God, do I miss coffee shops.
The traditional text boxes and flat character sprites of a visual novel can often feel like similarly static affair to the mundanity of sheltering-in-place, but Necrobarista supercharges that formula by fully animating the action. Couple that dynamic presentation with a colorful cast of characters and it offers up an engrossing story set in a supernatural coffee shop.
While that tale is a fantastical tearjerker about the mundanity and melancholy of death, Necrobarista is really about spending five hours with a loveable cast of misfits. There’s the coffee shop’s boss Maddy, her co-worker Chay, a young engineering genius named Ashley, the recently-deceased Kishan, the infamous Australian outlaw Ned Kelly, and a couple of other passers-by, all of whom are as charming as they are funny.
Necrobarista – Screenshots
Maddy and Chay quickly establish themselves as the stars of the show, and their relationship forms the heart of this ghost story. Maddy, who inherits the coffee shop from her pun-loving mentor Chay at the start of the story, begins the game as a curt, quick-witted barista who’s faster with a comeback than your coffee. But as things progress, the tragedy that links Maddy and Chay together becomes readily apparent.
It’s also impressive how quickly Necrobarista can introduce compelling drive-by characters who nearly steal the show. Side stories pop in and out without much warning, like one character’s dream of becoming a battle bot champion. A pair of teens who attempt to steal some liquor from the bar might have the best line in the game: “If you’re not perpetuating teen drinking culture, you’re a loser.”
A Bold New Style
The most immediately noticeable thing that sets Necrobarista apart from the typical visual novel is its presentation. Where other games would just give you a text box, some static character art, and a backdrop, Necrobarista moves like an animated TV show. The 3D graphics are lovely and well animated, even if all you need to do to make them move is press the enter key to progress the dialogue – which Necrobarista presents via speech bubbles rather than a text box.
The art style is clearly anime-inspired, but there’s more than just the character art behind that inspiration. Since it’s animated, there are nice bits of cinematography at work here as well. Scene-specific camera angles that dramatically zoom in on characters and sudden cuts make Necrobarista a more engaging affair than most visual novels.
If I had to pick Necrobarista’s closest animated equivalent, it would be the work of Studio Shaft, creators of shows like Bakemonogatari and Sayonara, Zetsubou Sensei. Necrobarista shares Shaft’s penchant for quick cuts to stylized blocks of text and eccentric camera angles that frame its characters from all kinds of obscure positions. That comparison is definitely a compliment, and its camera work helps Necrobarista stand out as an unusually pretty visual novel, not to mention a very screenshot-able one. Trust me, my folder is pretty full.And what a wonderful metaphor a coffee shop is to tackle the kinds of themes developer Route 59 chases during Necrobarista’s fairly short runtime. Like in Edgar Wright’s Shaun of the Dead, which drew parallels between part-time work and a zombie apocalypse (albeit Shaun worked at an electronics store), the coffee shop is a location that uses the drudgery of part-time work as a launchpad to dive into more heady questions about life and death.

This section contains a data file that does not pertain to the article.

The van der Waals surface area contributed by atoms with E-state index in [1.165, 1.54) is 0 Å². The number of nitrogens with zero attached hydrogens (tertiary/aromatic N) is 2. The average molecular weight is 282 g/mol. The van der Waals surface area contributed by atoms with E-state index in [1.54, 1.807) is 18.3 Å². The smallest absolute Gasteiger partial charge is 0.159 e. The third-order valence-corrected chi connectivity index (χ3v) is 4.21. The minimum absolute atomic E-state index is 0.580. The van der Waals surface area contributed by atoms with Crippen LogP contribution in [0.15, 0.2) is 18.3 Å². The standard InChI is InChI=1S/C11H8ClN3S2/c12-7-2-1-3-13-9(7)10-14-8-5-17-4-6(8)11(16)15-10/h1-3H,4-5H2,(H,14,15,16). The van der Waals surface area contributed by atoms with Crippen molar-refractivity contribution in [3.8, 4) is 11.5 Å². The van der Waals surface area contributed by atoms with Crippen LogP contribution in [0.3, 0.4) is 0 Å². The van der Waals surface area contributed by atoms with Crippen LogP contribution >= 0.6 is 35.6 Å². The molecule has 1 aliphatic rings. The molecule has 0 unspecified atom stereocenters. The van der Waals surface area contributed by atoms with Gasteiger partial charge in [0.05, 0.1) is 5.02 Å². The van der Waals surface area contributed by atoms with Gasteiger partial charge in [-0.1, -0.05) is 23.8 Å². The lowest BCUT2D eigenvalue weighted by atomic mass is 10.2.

The writing is not all that different from the existential voice of millennials raised on social media. That is to say, the characters speak to each other with a very post-2008 Great Recession nihilistic attitude. You’ll surely recognize it when people complain about capitalism and student debt, or make fun of old people. For some, I can imagine the characters will likely come off as insufferably young – although Tik Tok tells me that there are already gamers out there who will find them insufferably old. Fortunately for me, these characters walk and talk like my generation, which makes them incredibly endearing to me, personally. (With apologies to my boomers and zoomers.)
Necrobarista is more interested in living (and dying) in the moment than rushing toward some climactic resolution. That can drag at times as its characters meander and take detours, interact with minor characters, or have off-topic conversations.There are also extra bits of story that can be unlocked by collecting specific tokens at the end of each chapter, though it’s kind of a pain in the ass to do so. Certain words will be highlighted during the main story, and you can then pick seven highlighted words at the end of each chapter to convert into tokens representing a specific character or place.Short interludes between chapters then let you explore the coffee shop freely in first-person perspective and interact with various objects. These objects can unlock stories if you have the right amount of unique tokens, but more often than not I found myself coming up short, which is a shame since some of these asides are quite good.
But that annoying system aside, Necrobarista’s characters kept me coming back, and the more time I spent with them the more I grew to like them. Readers who are drawn to melancholy will likely find a particular joy here, and credit to the creative team for crafting such a bittersweet experience that lingers just the right way once the credit rolls.